As Fishman makes clear in his book as well, China is already the dominant manufacturer and exporter in labor-intensive industries thanks to its abundant and inexpensive supply of labor, and it's moving quickly to establish dominance in technology-driven industries. Shenkar lists some startling statistics - China currently builds half of the world's microwave ovens, one-third of the television sets and air conditioners, a quarter of the washers and one-fifth of the refrigerators. These products represent their fastest-growing exports, but the buck doesn't stop with the manufacturing sector. Although China doesn't have a history of supporting entrepreneurial activities or a strong service sector, it's getting heavily involved in a broad range of industries, which allows them a broad net for development given the size of their labor force. The author also accurately points out that China is not a standalone in its development and that other economies are also increasing in dominance and integrating with China's juggernaut approach.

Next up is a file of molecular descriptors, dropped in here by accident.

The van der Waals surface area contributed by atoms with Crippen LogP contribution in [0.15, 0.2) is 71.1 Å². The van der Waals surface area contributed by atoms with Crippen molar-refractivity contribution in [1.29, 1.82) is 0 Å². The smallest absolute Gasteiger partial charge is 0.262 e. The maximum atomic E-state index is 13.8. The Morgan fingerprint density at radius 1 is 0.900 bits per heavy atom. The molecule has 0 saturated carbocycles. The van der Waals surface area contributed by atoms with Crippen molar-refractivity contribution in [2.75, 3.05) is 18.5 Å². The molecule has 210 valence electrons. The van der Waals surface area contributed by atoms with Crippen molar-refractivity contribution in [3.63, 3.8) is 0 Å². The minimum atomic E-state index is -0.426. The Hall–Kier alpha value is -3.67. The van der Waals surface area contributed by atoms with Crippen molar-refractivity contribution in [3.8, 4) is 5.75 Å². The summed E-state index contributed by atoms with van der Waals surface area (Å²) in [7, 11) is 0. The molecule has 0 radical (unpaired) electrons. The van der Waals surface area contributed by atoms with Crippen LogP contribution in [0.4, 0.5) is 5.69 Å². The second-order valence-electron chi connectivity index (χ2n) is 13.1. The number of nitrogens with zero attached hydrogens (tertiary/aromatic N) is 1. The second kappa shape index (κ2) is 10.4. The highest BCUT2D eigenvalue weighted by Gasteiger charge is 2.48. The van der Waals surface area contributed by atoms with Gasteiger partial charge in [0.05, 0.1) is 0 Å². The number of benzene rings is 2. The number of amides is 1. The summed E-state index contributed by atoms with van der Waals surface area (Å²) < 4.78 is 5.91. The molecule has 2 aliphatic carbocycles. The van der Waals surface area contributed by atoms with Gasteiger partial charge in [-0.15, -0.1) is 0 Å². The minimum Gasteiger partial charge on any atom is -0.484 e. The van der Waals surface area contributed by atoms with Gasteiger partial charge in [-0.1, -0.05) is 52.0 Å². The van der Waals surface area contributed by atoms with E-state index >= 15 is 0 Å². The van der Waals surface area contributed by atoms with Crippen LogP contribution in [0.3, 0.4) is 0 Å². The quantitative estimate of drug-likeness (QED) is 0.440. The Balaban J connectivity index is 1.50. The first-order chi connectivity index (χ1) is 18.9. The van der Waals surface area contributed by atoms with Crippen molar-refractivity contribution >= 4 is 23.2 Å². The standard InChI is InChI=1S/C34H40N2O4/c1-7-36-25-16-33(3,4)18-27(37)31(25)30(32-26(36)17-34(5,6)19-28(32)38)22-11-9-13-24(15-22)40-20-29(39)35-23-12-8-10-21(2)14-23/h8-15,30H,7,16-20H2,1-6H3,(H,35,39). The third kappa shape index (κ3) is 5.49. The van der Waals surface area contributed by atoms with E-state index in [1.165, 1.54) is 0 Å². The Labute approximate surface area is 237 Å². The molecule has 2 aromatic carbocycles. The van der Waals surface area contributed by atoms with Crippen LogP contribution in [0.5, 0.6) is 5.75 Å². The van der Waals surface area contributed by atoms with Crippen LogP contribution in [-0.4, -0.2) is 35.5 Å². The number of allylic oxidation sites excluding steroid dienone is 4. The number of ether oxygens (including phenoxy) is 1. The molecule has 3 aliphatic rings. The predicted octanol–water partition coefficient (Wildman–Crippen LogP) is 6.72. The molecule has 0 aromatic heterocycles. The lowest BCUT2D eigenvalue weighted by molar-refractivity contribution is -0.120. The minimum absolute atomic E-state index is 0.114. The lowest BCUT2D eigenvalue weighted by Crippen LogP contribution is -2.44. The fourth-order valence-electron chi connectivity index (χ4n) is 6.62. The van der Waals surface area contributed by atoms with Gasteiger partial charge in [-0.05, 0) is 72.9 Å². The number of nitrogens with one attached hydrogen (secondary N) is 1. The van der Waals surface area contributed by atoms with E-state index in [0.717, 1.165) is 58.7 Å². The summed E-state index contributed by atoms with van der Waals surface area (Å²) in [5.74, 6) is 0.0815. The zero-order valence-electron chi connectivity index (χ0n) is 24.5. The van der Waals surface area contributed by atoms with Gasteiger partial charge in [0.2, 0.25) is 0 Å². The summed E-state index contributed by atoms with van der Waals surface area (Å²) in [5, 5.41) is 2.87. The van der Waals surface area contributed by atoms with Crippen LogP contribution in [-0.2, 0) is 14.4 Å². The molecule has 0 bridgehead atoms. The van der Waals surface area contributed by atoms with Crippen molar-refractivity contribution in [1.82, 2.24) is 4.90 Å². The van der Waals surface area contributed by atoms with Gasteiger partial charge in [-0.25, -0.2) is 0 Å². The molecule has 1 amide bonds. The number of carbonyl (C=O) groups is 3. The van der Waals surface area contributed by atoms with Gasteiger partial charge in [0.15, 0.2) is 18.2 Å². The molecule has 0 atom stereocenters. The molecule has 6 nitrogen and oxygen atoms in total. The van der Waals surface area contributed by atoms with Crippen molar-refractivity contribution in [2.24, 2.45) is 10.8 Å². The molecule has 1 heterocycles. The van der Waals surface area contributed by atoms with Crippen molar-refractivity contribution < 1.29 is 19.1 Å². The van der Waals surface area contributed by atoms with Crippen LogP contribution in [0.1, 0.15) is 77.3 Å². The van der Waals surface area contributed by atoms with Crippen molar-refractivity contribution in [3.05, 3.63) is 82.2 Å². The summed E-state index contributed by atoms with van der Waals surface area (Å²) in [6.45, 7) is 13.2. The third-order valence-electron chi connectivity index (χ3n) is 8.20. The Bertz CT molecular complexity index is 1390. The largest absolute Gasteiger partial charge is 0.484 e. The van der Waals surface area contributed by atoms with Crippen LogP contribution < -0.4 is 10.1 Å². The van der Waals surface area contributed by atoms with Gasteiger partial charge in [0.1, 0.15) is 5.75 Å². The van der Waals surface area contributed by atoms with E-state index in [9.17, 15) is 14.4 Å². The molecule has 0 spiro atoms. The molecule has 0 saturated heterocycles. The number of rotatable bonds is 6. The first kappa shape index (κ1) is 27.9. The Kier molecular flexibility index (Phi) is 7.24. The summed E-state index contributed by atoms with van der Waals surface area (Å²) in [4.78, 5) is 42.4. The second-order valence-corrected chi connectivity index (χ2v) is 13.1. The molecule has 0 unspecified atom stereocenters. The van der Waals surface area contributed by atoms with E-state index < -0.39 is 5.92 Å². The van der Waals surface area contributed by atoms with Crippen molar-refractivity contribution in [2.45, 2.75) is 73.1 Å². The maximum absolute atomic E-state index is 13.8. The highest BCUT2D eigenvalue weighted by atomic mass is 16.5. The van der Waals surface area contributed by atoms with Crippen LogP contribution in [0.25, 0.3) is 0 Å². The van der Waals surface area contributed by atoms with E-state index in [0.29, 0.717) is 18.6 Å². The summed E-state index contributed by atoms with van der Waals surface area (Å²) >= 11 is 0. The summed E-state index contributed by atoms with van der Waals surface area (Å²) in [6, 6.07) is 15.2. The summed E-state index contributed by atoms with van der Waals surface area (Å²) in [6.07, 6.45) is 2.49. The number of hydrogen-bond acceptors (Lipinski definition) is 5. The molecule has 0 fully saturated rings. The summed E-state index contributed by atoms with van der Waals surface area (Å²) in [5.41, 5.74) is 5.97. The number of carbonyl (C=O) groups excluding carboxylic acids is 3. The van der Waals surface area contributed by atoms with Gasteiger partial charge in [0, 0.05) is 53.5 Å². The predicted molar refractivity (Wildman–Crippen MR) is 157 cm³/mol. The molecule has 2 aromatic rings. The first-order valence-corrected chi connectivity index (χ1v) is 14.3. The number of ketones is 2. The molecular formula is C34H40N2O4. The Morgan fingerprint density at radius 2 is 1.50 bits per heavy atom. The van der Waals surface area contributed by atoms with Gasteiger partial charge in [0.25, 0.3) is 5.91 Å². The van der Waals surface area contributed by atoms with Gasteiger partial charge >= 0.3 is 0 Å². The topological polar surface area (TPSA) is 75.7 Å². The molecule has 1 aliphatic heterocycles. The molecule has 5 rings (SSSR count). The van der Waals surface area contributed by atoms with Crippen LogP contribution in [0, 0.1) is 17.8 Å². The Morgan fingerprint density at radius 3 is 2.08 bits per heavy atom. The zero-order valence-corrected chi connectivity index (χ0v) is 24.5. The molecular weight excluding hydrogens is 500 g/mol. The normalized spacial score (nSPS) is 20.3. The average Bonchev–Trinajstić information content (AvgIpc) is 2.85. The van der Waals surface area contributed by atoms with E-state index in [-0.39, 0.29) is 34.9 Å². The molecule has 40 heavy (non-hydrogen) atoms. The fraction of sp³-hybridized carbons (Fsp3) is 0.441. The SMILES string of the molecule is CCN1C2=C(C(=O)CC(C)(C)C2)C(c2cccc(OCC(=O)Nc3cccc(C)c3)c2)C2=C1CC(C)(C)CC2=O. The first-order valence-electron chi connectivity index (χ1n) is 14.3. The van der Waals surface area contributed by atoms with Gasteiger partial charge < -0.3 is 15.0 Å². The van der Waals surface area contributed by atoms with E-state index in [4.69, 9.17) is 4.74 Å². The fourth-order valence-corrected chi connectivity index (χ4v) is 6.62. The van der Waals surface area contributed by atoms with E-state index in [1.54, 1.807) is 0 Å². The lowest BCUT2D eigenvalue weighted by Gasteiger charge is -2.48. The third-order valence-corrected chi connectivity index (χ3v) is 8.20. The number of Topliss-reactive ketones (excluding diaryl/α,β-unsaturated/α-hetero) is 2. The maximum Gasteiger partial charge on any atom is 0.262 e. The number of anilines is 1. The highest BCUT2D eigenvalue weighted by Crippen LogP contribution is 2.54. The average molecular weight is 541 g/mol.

The book's real eye-opener is not so much the degree of piracy occurring in China but the fact that as much as one-third of China's GDP comes from piracy and counterfeiting, including more than 90 percent of the country's software and 95 percent of its video games. The reason pirated products are so wildly popular is that customers love their value proposition. After all, it comes down to a basic economic tenet - products are not worth what the manufacturers say they are worth but what customers are willing to pay for them. Shenkar says that five of six of Yamaha motorcycles in China are indeed fake. Yamaha's parts suppliers apparently sell real Yamaha parts to fake-Yamaha assemblers. No stone appears unturned, as the same counterfeiting goes on for products as diverse as razor blades, cell phones, drugs, chewing gum, and shampoo. Most intriguingly, electronic chips are reverse-engineered and modified to allow third parties to write add-ons, creating fake chip value chains. Fake car parts are unwittingly built into real cars which ironically exposes the real manufacturers to liability. In some cases, the craftsmanship behind the fakes is so good that even the manufacturers can't tell the difference. Outgrowing the usefulness of pirated products within their own boundaries, China, as Shenkar accurately assesses, sees the new frontier for piracy is export.